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Researchers collected jury verdicts, settlements, and court opinions regarding alleged malpractice involving anaphylaxis from May 2011 through May 2016. Of 30 anaphylaxis-related malpractice lawsuits identified by researchers, two named EPs.1
To reduce the likelihood of anaphylaxis-related litigation, researchers recommended additional anaphylaxis education, provision of epinephrine auto injectors or other alternatives to reduce dosing errors, and stronger safeguards to prevent administration of known allergens.
Previous studies have revealed that anaphylaxis is underdiagnosed and undertreated frequently.2 “Therefore, we wanted to characterize legal outcomes of cases in malpractice suits related to the management of patients with anaphylaxis,” says Ronna L. Campbell, MD, PhD, a study co-author.
The most common cause of the lawsuits? Exposure to a known trigger. This is followed by delayed recognition or treatment of anaphylaxis and inappropriate use of IV epinephrine. Cases included both over- and underdosing errors. Seventy-seven percent of cases resulted in death or permanent neurologic or cardiac dysfunction. Healthcare providers named in the lawsuits worked in multiple specialties and settings, including the ED.
“ED providers need to rapidly recognize and appropriately manage anaphylaxis,” Campbell advises. Epinephrine auto injectors can mitigate the risk of inappropriate epinephrine dosing. “It is important to have ED systems in place that prevent exposures to known triggers,” Campbell adds.
One of the ED malpractice lawsuits involved IV contrast. The other concerned nonsteroidal anti-inflammatory drugs (NSAIDs). “Both the ED cases were about exposure to known allergens and bad reactions after those exposures, with subsequent morbidity for both patients,” says Rachel A. Lindor, MD, the study’s lead author.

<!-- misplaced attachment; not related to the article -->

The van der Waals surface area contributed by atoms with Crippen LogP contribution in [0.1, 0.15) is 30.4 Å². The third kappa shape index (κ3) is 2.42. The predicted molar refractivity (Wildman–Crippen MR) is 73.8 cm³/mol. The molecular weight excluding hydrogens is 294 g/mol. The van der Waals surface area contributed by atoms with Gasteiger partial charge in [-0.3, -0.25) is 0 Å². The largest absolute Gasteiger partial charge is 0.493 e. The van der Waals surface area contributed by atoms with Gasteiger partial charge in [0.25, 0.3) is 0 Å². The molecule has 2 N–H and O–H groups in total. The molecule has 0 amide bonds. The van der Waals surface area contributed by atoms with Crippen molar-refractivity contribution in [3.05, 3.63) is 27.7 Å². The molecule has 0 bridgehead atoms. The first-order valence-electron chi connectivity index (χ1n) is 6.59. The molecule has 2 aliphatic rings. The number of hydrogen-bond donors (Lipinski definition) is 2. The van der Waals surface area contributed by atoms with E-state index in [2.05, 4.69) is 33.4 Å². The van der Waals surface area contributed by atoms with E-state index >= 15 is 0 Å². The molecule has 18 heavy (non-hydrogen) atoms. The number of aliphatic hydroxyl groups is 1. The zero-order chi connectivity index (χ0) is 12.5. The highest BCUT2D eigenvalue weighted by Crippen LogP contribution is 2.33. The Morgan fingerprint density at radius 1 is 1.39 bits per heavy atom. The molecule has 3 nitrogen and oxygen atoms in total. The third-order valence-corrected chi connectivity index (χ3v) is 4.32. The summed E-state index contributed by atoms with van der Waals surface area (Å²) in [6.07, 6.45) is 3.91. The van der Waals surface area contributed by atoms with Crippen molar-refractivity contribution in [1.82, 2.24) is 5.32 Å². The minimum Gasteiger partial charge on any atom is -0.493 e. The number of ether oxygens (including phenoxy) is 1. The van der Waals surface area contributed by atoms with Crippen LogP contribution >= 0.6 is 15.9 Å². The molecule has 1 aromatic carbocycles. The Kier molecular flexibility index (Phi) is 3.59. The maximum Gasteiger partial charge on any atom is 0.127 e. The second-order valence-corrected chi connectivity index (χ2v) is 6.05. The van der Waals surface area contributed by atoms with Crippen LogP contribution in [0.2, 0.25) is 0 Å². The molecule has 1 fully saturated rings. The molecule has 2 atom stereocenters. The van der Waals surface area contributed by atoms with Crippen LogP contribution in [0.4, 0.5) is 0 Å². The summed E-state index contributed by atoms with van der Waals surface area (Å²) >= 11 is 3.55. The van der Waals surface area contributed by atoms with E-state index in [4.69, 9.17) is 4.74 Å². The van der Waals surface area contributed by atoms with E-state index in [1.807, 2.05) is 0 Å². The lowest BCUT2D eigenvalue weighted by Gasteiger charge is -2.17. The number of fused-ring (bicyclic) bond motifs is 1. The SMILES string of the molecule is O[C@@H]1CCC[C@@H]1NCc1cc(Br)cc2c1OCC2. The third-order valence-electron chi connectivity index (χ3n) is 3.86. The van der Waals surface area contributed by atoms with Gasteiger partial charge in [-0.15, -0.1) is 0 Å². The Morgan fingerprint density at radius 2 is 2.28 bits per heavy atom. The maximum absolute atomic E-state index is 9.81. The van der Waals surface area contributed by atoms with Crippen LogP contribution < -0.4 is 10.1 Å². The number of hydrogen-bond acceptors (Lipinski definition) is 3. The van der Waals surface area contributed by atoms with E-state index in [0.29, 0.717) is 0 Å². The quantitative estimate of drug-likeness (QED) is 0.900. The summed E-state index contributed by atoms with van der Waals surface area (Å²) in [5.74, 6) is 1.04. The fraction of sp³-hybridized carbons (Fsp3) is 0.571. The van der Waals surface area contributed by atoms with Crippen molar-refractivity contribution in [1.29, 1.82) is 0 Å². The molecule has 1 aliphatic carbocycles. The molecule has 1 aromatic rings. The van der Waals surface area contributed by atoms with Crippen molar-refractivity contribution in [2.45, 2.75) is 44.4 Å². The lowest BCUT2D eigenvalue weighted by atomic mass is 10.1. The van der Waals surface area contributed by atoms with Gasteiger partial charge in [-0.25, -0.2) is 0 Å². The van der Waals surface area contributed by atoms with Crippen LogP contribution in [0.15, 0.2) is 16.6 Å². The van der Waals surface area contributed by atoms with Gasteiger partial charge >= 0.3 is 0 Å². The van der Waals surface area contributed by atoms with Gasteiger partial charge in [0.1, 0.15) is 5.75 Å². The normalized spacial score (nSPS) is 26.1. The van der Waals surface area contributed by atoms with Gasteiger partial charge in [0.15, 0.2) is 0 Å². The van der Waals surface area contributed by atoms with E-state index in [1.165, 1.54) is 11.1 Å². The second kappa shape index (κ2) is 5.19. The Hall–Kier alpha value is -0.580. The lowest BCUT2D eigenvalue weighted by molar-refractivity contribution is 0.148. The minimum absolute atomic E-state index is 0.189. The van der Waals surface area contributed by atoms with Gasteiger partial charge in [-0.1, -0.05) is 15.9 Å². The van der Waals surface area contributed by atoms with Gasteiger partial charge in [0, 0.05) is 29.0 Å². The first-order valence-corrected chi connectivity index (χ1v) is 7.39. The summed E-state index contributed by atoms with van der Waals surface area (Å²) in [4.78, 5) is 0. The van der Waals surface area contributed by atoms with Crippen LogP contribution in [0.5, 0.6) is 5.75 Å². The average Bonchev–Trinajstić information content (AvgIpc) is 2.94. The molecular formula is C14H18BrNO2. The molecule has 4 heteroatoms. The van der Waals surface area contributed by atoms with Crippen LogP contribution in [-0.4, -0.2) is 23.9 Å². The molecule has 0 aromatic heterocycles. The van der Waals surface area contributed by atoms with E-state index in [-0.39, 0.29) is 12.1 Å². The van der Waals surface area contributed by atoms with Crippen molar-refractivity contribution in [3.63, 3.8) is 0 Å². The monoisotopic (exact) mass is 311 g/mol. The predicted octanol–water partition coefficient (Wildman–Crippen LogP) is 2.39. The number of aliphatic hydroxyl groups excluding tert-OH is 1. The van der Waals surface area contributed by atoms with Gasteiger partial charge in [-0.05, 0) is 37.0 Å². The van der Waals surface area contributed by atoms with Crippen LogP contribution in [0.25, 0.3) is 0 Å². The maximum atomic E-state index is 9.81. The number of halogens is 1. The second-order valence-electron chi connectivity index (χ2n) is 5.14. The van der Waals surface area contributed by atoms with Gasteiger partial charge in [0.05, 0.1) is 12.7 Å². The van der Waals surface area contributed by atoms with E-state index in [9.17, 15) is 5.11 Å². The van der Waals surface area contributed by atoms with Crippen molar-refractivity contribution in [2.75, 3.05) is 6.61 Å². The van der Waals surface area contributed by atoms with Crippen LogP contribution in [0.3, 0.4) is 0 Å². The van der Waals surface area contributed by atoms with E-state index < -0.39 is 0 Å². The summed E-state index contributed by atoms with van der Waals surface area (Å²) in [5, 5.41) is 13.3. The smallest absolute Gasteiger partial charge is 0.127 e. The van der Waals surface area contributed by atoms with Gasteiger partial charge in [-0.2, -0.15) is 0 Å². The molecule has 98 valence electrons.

Another case resulted in a $3.6 million verdict against the EP defendant.3 The plaintiff was a 52-year-old woman who underwent a CT scan with IV contrast at a New Jersey ED. She reportedly suffered life-threatening anaphylactic shock and an allergic reaction. This caused stroke, subarachnoid bleeding, hemorrhaging, and neurologic challenges. The lawsuit against the EP alleged failure to take an appropriate history, appreciate the significance of the clinical exam and laboratory tests (which caused contraindicated tests to be performed), and follow hospital policy.
In the other case, the plaintiff was admitted from the ED with shortness of breath, pain, and chest tightness.4 The plaintiff reported a prior history of NSAID-sensitive asthma, which caused shortness of breath, loss of consciousness, and vomiting. Despite reporting the allergy, the plaintiff received ibuprofen. As a result, he required intubation and mechanical ventilation for acute, hypercapnic respiratory failure. Over the next four days, the plaintiff required cardioversion after extubation for atrial fibrillation. The ED providers were not found negligent, “but this was actually based on a technicality,” Lindor notes.
The courts in Connecticut require that malpractice lawsuits be supported by a “similar healthcare provider” to the person named in the suit. The plaintiff’s expert was a pulmonologist. “The court determined that it was not similar enough to an emergency medicine physician, so the case was thrown out,” Lindor says.
Financial Disclosure: The following individuals disclose that they have no consultant, stockholder, speaker’s bureau, research, or other financial relationships with companies having ties to this field of study: Arthur R. Derse, MD, JD, FACEP (Physician Editor), Kay Ball, PhD, RN, CNOR, FAAN (Nurse Planner), Stacey Kusterbeck (Author), Jonathan Springston (Editor), Jesse Saffron (Editor), and Terrey L. Hatcher (Editorial Group Manager).